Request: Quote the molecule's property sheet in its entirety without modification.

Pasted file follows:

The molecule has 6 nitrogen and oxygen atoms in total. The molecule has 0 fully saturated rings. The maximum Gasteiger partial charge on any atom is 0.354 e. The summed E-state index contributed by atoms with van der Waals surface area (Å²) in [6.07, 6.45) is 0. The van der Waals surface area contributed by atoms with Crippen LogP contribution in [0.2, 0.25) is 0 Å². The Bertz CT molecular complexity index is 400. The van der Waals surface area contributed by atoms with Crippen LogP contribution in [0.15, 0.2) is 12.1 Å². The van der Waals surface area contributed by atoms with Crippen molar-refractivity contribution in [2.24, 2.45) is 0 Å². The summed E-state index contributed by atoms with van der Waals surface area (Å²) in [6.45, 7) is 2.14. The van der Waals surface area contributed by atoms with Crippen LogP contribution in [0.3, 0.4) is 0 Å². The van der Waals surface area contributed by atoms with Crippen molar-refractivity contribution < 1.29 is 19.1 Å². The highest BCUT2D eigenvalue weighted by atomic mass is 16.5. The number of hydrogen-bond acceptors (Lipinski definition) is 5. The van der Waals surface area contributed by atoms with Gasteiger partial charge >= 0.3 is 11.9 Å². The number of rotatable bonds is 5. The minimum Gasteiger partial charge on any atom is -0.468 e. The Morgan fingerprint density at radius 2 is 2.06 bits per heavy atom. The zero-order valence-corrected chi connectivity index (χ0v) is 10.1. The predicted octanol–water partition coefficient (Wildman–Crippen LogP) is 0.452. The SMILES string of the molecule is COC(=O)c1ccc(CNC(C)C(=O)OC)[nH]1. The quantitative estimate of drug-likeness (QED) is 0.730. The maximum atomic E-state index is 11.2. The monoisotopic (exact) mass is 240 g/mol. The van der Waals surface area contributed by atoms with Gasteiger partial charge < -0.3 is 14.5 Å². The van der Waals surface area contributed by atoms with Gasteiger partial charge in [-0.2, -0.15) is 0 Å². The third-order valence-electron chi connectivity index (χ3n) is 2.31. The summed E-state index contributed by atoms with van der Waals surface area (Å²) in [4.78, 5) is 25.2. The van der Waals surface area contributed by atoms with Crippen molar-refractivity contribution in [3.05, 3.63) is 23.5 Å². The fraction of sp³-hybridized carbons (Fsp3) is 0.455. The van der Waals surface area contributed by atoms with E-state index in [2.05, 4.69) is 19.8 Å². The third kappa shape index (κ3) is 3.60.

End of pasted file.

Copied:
The molecule has 6 nitrogen and oxygen atoms in total. The molecule has 0 fully saturated rings. The maximum Gasteiger partial charge on any atom is 0.354 e. The summed E-state index contributed by atoms with van der Waals surface area (Å²) in [6.07, 6.45) is 0. The van der Waals surface area contributed by atoms with Crippen LogP contribution in [0.2, 0.25) is 0 Å². The Bertz CT molecular complexity index is 400. The van der Waals surface area contributed by atoms with Crippen LogP contribution in [0.15, 0.2) is 12.1 Å². The van der Waals surface area contributed by atoms with Crippen molar-refractivity contribution in [2.24, 2.45) is 0 Å². The summed E-state index contributed by atoms with van der Waals surface area (Å²) in [6.45, 7) is 2.14. The van der Waals surface area contributed by atoms with Crippen LogP contribution in [0.3, 0.4) is 0 Å². The van der Waals surface area contributed by atoms with Crippen molar-refractivity contribution < 1.29 is 19.1 Å². The highest BCUT2D eigenvalue weighted by atomic mass is 16.5. The number of hydrogen-bond acceptors (Lipinski definition) is 5. The van der Waals surface area contributed by atoms with Gasteiger partial charge >= 0.3 is 11.9 Å². The number of rotatable bonds is 5. The minimum Gasteiger partial charge on any atom is -0.468 e. The Morgan fingerprint density at radius 2 is 2.06 bits per heavy atom. The zero-order valence-corrected chi connectivity index (χ0v) is 10.1. The predicted octanol–water partition coefficient (Wildman–Crippen LogP) is 0.452. The SMILES string of the molecule is COC(=O)c1ccc(CNC(C)C(=O)OC)[nH]1. The quantitative estimate of drug-likeness (QED) is 0.730. The maximum atomic E-state index is 11.2. The monoisotopic (exact) mass is 240 g/mol. The van der Waals surface area contributed by atoms with Gasteiger partial charge < -0.3 is 14.5 Å². The van der Waals surface area contributed by atoms with Gasteiger partial charge in [-0.2, -0.15) is 0 Å². The third-order valence-electron chi connectivity index (χ3n) is 2.31. The summed E-state index contributed by atoms with van der Waals surface area (Å²) in [4.78, 5) is 25.2. The van der Waals surface area contributed by atoms with Crippen molar-refractivity contribution in [3.05, 3.63) is 23.5 Å². The fraction of sp³-hybridized carbons (Fsp3) is 0.455. The van der Waals surface area contributed by atoms with E-state index in [2.05, 4.69) is 19.8 Å². The third kappa shape index (κ3) is 3.60.